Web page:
25 July 2013

Here are Austin’s hands full of rhinoceros beetle grubs that he found in a rotting coconut log from a tree we chopped down before Cyclone Evan last December. The grubs had turned the center of the log to mush/compost.   If allowed to mature, they would be a plague to our coconut trees: adult rhinoceros beetles eat the coconut crown and the young leaves.  So here are the grubs….. chicken food?  human snack? …  chicken food?  human snack? … If you really want to know – ask.
A curious reader inquired,  “Why do you kill the mongeese?  Do they eat your chickens?”  Thank you for asking.   Mostly, they steal the eggs of the chickens and ducks.  An adult mongoose can pick eggs up like footballs and run a long way with them.  They will grab ducklings and chicks, if given the chance, and they will also go for adults.  We had a large dead duck in the pen that Austin is pretty sure was a mongoose kill.  He put more than a dozen poisoned eggs over a period of weeks and he killed two mongooses that way.  In just one week we’ve caught 9 mongooses with the trap from the States.  (PS – dictionary editors agree on “mongooses” as the correct plural form.)
“Good God!,” I said, “what is THAT thing?” …  that piece of vegetation lying on one of the porch tables – brown, dry and about a meter long.  It reminds me of the “rain-stick” given to Jayne Cobb in one Firefly episode.   “It’s a torai,” replied my friend/housekeeper.   Torai?!  No way!  Torai is Hindi for sponge gourd, something I really like to eat when it is about 1/4 this size. I had no idea they get THAT big.  This granddaddy will be for seeds, I guess.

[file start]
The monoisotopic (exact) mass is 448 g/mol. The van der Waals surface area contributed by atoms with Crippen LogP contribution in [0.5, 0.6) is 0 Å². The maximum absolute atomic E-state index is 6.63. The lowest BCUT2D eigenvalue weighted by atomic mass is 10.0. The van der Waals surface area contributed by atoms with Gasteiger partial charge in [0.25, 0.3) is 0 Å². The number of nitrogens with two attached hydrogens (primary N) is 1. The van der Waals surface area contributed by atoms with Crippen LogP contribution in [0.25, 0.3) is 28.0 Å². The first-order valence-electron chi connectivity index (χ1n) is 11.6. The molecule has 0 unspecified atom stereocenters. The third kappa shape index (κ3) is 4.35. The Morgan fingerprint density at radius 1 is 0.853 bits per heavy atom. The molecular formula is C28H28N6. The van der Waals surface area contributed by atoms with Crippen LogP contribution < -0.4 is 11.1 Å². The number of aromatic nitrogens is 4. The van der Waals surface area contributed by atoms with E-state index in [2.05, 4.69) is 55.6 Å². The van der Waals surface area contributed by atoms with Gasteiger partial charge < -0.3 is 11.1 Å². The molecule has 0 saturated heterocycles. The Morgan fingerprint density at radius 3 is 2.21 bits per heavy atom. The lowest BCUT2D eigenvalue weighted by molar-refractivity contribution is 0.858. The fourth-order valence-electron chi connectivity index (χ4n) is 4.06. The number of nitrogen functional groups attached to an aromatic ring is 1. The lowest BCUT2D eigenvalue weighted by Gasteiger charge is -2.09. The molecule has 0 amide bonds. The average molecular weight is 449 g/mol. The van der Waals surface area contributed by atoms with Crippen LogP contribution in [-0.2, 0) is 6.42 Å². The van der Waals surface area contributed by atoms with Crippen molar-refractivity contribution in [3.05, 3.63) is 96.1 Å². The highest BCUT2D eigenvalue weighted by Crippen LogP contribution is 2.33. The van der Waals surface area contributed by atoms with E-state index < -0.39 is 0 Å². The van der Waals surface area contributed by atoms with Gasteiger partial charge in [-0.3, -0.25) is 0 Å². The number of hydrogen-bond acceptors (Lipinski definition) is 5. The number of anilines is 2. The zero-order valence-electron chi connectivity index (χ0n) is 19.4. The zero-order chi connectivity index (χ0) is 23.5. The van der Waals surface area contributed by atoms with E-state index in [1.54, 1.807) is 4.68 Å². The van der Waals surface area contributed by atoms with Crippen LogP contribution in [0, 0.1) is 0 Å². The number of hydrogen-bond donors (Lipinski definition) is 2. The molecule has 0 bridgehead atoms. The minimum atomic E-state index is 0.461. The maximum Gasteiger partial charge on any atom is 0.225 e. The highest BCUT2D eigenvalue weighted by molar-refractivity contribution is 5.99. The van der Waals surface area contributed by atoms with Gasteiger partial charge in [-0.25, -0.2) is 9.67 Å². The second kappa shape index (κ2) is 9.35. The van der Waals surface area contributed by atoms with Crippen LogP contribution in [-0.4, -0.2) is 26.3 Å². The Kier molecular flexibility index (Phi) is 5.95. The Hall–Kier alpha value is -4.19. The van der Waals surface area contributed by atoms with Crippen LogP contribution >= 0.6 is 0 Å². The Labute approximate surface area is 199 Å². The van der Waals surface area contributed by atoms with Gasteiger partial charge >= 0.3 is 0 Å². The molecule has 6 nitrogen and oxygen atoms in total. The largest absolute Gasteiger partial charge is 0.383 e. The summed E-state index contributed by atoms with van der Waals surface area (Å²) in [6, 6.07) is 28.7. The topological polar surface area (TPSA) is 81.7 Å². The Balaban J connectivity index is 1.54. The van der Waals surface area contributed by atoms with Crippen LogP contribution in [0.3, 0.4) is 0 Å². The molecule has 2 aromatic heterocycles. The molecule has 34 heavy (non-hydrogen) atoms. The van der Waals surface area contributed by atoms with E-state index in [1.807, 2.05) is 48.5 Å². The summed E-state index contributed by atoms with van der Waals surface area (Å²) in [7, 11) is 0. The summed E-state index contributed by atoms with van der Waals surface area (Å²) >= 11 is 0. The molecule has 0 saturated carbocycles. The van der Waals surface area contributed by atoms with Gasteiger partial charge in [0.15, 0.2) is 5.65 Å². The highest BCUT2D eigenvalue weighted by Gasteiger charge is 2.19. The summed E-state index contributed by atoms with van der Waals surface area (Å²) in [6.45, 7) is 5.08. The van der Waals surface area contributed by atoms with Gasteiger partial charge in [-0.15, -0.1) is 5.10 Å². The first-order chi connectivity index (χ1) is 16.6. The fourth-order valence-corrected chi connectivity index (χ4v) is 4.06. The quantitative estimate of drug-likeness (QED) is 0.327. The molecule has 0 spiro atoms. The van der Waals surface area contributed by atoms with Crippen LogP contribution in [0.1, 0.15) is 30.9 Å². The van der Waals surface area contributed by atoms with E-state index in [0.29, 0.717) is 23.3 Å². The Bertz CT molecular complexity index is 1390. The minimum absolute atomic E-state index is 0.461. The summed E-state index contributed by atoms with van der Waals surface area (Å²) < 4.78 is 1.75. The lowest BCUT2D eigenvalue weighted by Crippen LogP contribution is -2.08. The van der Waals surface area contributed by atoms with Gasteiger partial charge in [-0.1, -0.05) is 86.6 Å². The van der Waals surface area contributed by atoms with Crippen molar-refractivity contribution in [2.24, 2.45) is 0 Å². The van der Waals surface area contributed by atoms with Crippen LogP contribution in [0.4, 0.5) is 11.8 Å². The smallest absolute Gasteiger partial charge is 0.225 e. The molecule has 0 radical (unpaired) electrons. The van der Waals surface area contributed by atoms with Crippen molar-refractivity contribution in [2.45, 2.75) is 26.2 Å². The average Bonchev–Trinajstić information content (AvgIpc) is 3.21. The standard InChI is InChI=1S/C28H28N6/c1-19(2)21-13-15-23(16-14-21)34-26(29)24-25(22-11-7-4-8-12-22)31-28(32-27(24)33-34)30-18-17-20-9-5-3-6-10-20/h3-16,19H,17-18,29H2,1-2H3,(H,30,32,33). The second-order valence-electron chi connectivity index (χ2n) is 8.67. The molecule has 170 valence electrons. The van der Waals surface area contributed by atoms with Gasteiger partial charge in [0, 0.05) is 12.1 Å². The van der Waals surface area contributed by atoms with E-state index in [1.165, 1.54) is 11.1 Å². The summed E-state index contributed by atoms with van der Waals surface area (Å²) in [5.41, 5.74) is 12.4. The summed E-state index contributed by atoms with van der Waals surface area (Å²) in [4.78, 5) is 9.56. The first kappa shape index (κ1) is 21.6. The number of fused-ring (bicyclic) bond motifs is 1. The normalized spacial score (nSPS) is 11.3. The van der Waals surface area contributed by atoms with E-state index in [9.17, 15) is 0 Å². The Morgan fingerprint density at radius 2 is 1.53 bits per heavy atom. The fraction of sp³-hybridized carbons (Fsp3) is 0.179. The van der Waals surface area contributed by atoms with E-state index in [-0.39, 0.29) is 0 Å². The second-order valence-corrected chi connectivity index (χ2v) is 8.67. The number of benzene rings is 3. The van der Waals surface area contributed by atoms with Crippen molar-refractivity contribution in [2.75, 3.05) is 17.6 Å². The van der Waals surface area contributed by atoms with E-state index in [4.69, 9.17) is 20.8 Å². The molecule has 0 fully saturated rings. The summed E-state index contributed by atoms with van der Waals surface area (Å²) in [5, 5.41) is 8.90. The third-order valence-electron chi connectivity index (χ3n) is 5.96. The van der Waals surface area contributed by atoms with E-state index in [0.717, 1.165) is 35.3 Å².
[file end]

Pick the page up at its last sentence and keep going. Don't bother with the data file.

This week it has gotten to 12 degrees below freezing in the early mornings – that is 60 degrees F.  (coconut oil freezes at 72).  That is painfully cold for us… but it doesn’t seem to be having much effect on the other fauna.  Well, there aren’t any houseflies, and there are hardly any mosquitoes.  And other than that the only change I’ve noticed is that the cats seem more cuddly.
Flora-wise, I noticed the fence-post trees (vaivai) on the top of the hill have lost their leaves.  Do they think this is fall?  But the vaivai down by the road are in full leafy glory.  Then again, the vaivai way low in the neighbor’s field are bald.  What the heck?!   I gave up and asked Austin.  Answer:  it’s two different species of vaivai.
Absolutely the worst thing about the farm for our recent guests was the dogs barking at night.  Just as they were leaving, our young bitch (technical term) Inu went into heat.  What a bother.   She finally got out of heat, and now her mother Tarsi is in heat.   IF YOU ARE A VETERINARIAN AND WANT TO COME SPAY OUR ANIMALS – WE NEED YOU !  
Actually, last year a very sweet veterinarian did stay here for a week and was going to spay our cat. She brought everything but the ketamine and couldn’t get the pharmacy or the vet in Suva to let her get any.  Son of a gun – that was so disappointing!!!!    Now we have two darling female kittens needing a home.  Any takers?

3 thoughts on “25 July 2013

  1. Pingback: 12 July 2018 | Flora and Fauna Weekly Report

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